The Lord’s most faith filled and loyal servants are farmers.
They gamble their hard earned money on seed in the spring, work tirelessly to get it in the ground on time and spend the rest of the summer praying for the right amount of rain and good growing weather so their gamble pays off in the fall.
That’s why it’s so heartbreaking when the weather falls through and the crop fails.
Our rural farming community was devastated by a summer solstice wind and hail storm this week that destroyed crops, trees and structures.
Corn that stood thigh tall this week was reduced to bare stalks or even black fields this morning. Bean fields that were starting to flourish look like they had never been planted.
Many farmers put the crops in just more than a month ago. Some have put fertilizeron the ground to help the plants flourish. I’ve seen a lot of crop sprayers on the road lately, so they likely recently sprayed for weeds. They’ve invested monetarily as well as with their time and sweat. They take great pride in their work.
It was a heartbreaking drive this morning to see many in our community built out of farmers struck by this powerful catastrophe. Crop insurance money can buy feed for the cattle but it doesn’t buy the pride after harvesting a well yielding crop.
In town, many gardens and flowers were ruined. Siding was stripped of its paint or had holes from the golf ball sized hail.
Trees that grew up with our community were snapped in half or uprooted completely. Their bark was stripped and their leaves laid on the ground. The damage was both breath taking and tear inducing.
I’ve witnessed a handful of these natural disasters and every time our community rocks the cleanup process. My first drive through town this morning showed a war zone of uprooted trees, branches and leaves.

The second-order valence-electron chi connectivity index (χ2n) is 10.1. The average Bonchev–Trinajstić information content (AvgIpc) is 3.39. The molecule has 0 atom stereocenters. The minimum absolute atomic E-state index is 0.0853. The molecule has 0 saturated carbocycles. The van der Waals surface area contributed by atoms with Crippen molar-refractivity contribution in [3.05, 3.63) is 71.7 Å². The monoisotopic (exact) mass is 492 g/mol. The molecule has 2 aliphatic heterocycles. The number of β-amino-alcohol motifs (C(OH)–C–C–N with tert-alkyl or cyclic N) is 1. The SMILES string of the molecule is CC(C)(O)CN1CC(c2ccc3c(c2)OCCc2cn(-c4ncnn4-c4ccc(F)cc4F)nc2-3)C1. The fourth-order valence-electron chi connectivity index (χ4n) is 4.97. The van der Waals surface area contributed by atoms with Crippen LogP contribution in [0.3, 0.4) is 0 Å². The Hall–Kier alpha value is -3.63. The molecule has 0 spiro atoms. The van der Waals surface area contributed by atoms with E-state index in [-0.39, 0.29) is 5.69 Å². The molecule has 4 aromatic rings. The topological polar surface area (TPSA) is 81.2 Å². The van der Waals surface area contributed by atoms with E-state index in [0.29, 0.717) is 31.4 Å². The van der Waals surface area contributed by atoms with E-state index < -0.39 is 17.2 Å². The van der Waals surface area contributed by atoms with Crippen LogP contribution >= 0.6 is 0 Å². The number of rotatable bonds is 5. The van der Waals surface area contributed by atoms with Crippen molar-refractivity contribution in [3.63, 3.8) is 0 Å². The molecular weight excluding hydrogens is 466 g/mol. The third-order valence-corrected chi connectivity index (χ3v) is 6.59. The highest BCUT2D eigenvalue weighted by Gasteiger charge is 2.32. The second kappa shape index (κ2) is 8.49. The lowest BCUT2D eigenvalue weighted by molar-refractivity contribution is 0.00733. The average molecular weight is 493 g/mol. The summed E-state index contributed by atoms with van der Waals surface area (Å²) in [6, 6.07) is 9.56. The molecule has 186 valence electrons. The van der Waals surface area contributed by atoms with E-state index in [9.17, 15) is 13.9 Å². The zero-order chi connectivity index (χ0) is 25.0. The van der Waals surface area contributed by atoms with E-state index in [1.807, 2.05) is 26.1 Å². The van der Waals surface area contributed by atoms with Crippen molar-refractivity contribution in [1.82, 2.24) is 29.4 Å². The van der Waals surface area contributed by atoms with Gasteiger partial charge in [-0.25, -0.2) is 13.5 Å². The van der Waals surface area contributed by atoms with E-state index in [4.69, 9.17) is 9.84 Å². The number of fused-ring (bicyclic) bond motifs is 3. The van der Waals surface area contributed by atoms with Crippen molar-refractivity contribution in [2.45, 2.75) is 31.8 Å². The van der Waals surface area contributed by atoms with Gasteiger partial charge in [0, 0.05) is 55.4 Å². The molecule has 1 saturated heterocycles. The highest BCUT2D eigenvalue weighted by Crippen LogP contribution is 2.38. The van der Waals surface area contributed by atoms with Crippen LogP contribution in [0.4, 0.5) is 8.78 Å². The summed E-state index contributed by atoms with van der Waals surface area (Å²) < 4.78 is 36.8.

The next time I drove through town there were local contractors from different companies loading large tree trucks into semis and hauling them away.
They weren’t collecting a paycheck. Likely, this day of community service will end up costing them money, but there they were donating time, energy and equipment.
It was a horrible storm, but watching all of those helpers put their lives on hold was refreshing.
“When I was a boy and I would see scary things in the news, my mother would say to me, “Look for the helpers. You will always find people who are helping.” To this day, especially in times of “disaster,” I remember my mother’s words and I am always comforted by realizing that there are still so many helpers – so many caring people in this world.” – Fred Rogers
The cleanup effort in town was well publicized and covered because there’s more people in a concentrated area, but don’t forget about our hard working neighbors outside of city limits. They’ve endured the structural devastation to their houses and barns as did the residents in town but also carry the burden of the ruined fields and loss of income. Save a spot for them in your prayers.